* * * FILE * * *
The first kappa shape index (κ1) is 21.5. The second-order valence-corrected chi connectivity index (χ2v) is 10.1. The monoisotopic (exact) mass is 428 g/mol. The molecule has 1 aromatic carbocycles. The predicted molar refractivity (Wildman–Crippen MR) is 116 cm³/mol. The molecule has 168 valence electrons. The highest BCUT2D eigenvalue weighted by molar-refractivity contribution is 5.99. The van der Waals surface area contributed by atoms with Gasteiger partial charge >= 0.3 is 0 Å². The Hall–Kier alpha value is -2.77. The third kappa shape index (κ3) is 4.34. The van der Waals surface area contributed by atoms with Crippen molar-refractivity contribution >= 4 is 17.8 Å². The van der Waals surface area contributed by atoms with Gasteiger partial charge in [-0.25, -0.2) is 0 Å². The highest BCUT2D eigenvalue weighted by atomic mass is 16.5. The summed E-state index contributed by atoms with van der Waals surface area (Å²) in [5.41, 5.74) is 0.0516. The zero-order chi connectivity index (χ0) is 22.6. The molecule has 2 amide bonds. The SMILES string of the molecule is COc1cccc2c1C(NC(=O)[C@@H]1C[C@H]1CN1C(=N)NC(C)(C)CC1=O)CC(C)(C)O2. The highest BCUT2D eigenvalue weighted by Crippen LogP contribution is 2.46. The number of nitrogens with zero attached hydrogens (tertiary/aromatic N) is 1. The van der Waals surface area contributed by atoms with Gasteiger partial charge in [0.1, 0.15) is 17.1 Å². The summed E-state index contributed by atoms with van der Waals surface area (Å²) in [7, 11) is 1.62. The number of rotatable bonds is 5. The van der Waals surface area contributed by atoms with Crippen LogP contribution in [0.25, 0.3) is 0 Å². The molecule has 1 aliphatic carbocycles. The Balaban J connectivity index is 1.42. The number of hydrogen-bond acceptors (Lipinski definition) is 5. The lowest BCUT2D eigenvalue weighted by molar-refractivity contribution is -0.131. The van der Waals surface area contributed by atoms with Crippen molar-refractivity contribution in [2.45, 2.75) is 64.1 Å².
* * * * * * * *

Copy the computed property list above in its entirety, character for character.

The first kappa shape index (κ1) is 21.5. The second-order valence-corrected chi connectivity index (χ2v) is 10.1. The monoisotopic (exact) mass is 428 g/mol. The molecule has 1 aromatic carbocycles. The predicted molar refractivity (Wildman–Crippen MR) is 116 cm³/mol. The molecule has 168 valence electrons. The highest BCUT2D eigenvalue weighted by molar-refractivity contribution is 5.99. The van der Waals surface area contributed by atoms with Gasteiger partial charge >= 0.3 is 0 Å². The Hall–Kier alpha value is -2.77. The third kappa shape index (κ3) is 4.34. The van der Waals surface area contributed by atoms with Crippen molar-refractivity contribution >= 4 is 17.8 Å². The van der Waals surface area contributed by atoms with Gasteiger partial charge in [-0.25, -0.2) is 0 Å². The highest BCUT2D eigenvalue weighted by atomic mass is 16.5. The summed E-state index contributed by atoms with van der Waals surface area (Å²) in [5.41, 5.74) is 0.0516. The zero-order chi connectivity index (χ0) is 22.6. The molecule has 2 amide bonds. The SMILES string of the molecule is COc1cccc2c1C(NC(=O)[C@@H]1C[C@H]1CN1C(=N)NC(C)(C)CC1=O)CC(C)(C)O2. The highest BCUT2D eigenvalue weighted by Crippen LogP contribution is 2.46. The number of nitrogens with zero attached hydrogens (tertiary/aromatic N) is 1. The van der Waals surface area contributed by atoms with Gasteiger partial charge in [0.1, 0.15) is 17.1 Å². The summed E-state index contributed by atoms with van der Waals surface area (Å²) in [7, 11) is 1.62. The number of rotatable bonds is 5. The van der Waals surface area contributed by atoms with Crippen LogP contribution in [0.25, 0.3) is 0 Å². The molecule has 1 aliphatic carbocycles. The Balaban J connectivity index is 1.42. The number of hydrogen-bond acceptors (Lipinski definition) is 5. The lowest BCUT2D eigenvalue weighted by molar-refractivity contribution is -0.131. The van der Waals surface area contributed by atoms with Crippen molar-refractivity contribution in [2.45, 2.75) is 64.1 Å².